Queer Places:
Edward R. Murrow High School, 1600 Avenue L, Brooklyn, NY 11230, Stati Uniti
City-As-School, 16 Clarkson St, New York, NY 10014, Stati Uniti
57 Great Jones St, New York, NY 10012, USA
Green-Wood Cemetery, 500 25th St, Brooklyn, NY 11232, Stati Uniti

Basquiat.jpgJean-Michel Basquiat (December 22, 1960 – August 12, 1988) was an American artist.[1] Basquiat first achieved fame as part of SAMO, an informal graffiti duo who wrote enigmatic epigrams in the cultural hotbed of the Lower East Side of Manhattan during the late 1970s where the hip hop, punk, and street art cultures had coalesced. By the 1980s, he was exhibiting his neo-expressionist paintings in galleries and museums internationally. The Whitney Museum of American Art held a retrospective of his art in 1992.

Basquiat's art focused on "suggestive dichotomies", such as wealth versus poverty, integration versus segregation, and inner versus outer experience.[2] He appropriated poetry, drawing, and painting, and married text and image, abstraction, figuration, and historical information mixed with contemporary critique.[3]

Basquiat used social commentary in his paintings as a "springboard to deeper truths about the individual",[2] as well as attacks on power structures and systems of racism, while his poetics were acutely political and direct in their criticism of colonialism and support for class struggle.[3] He died of a heroin overdose at his art studio at the age of 27.[4]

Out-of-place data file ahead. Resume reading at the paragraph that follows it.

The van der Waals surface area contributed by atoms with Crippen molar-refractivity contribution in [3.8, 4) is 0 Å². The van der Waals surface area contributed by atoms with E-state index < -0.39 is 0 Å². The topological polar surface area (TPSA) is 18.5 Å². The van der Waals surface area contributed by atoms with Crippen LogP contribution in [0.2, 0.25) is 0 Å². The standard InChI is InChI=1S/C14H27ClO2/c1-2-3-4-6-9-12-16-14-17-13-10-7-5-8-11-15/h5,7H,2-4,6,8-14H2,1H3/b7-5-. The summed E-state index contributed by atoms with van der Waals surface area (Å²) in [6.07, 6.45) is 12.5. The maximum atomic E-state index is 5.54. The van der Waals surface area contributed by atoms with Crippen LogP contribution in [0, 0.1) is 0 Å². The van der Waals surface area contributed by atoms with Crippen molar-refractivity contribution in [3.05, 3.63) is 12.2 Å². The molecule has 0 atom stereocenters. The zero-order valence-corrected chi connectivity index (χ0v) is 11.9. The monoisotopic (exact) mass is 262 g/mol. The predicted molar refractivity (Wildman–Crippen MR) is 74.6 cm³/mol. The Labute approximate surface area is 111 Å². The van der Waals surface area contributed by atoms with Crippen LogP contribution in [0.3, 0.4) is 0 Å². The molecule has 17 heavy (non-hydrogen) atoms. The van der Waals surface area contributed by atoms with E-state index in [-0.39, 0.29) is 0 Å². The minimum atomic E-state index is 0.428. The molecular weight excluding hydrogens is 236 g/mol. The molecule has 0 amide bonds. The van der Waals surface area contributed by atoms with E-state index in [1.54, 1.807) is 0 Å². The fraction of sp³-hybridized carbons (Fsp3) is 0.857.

On May 18, 2017, at a Sotheby's auction, a 1982 painting by Basquiat depicting a skull ("Untitled") set a new record high for any American artist at auction, selling for $110.5 million.[5]

Jennifer Clement (a friend of his long-term girlfriend Suzanne Mallouk) specifically described his sexuality as "not monochromatic. It did not rely on visual stimulation, such as a pretty girl. It was a very rich multichromatic sexuality. He was attracted to people for all different reasons... It was, I think, driven by intelligence. He was attracted to intelligence more than anything and to pain."[77]


  1. https://en.wikipedia.org/queerplaces/images/Jean-Michel_Basquiat